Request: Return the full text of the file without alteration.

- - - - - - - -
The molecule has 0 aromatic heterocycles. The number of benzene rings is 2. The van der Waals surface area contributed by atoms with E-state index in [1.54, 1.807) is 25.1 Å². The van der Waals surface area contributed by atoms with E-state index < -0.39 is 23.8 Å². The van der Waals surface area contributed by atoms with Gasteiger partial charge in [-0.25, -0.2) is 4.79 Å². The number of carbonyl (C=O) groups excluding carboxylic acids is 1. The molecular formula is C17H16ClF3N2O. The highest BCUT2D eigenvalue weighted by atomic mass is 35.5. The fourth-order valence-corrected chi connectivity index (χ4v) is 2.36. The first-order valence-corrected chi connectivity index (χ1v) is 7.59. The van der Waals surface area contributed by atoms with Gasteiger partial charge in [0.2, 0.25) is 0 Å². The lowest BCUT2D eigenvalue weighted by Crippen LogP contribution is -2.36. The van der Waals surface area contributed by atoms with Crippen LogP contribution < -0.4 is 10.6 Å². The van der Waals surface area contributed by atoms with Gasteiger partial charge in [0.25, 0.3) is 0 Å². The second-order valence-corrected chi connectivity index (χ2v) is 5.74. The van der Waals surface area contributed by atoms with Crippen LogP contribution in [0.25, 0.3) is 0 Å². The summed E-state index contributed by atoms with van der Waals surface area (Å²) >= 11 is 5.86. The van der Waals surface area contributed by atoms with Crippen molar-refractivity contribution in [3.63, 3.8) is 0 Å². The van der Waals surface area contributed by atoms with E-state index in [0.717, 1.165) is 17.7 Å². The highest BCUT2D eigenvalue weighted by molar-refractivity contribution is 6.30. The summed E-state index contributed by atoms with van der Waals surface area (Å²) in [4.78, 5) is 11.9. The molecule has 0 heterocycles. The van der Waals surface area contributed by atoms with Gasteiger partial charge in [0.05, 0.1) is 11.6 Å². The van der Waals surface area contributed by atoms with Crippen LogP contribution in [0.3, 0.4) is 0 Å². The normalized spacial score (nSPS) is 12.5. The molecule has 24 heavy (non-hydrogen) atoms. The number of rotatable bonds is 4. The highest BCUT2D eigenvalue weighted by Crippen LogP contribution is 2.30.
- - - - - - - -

The molecule has 0 aromatic heterocycles. The number of benzene rings is 2. The van der Waals surface area contributed by atoms with E-state index in [1.54, 1.807) is 25.1 Å². The van der Waals surface area contributed by atoms with E-state index < -0.39 is 23.8 Å². The van der Waals surface area contributed by atoms with Gasteiger partial charge in [-0.25, -0.2) is 4.79 Å². The number of carbonyl (C=O) groups excluding carboxylic acids is 1. The molecular formula is C17H16ClF3N2O. The highest BCUT2D eigenvalue weighted by atomic mass is 35.5. The fourth-order valence-corrected chi connectivity index (χ4v) is 2.36. The first-order valence-corrected chi connectivity index (χ1v) is 7.59. The van der Waals surface area contributed by atoms with Gasteiger partial charge in [0.2, 0.25) is 0 Å². The lowest BCUT2D eigenvalue weighted by Crippen LogP contribution is -2.36. The van der Waals surface area contributed by atoms with Crippen LogP contribution < -0.4 is 10.6 Å². The van der Waals surface area contributed by atoms with Gasteiger partial charge in [0.25, 0.3) is 0 Å². The second-order valence-corrected chi connectivity index (χ2v) is 5.74. The van der Waals surface area contributed by atoms with Crippen LogP contribution in [0.25, 0.3) is 0 Å². The summed E-state index contributed by atoms with van der Waals surface area (Å²) >= 11 is 5.86. The van der Waals surface area contributed by atoms with Crippen molar-refractivity contribution in [3.63, 3.8) is 0 Å². The van der Waals surface area contributed by atoms with E-state index in [0.717, 1.165) is 17.7 Å². The highest BCUT2D eigenvalue weighted by molar-refractivity contribution is 6.30. The summed E-state index contributed by atoms with van der Waals surface area (Å²) in [4.78, 5) is 11.9. The molecule has 0 heterocycles. The van der Waals surface area contributed by atoms with Gasteiger partial charge in [0.05, 0.1) is 11.6 Å². The van der Waals surface area contributed by atoms with Crippen LogP contribution in [0.3, 0.4) is 0 Å². The normalized spacial score (nSPS) is 12.5. The molecule has 24 heavy (non-hydrogen) atoms. The number of rotatable bonds is 4. The highest BCUT2D eigenvalue weighted by Crippen LogP contribution is 2.30.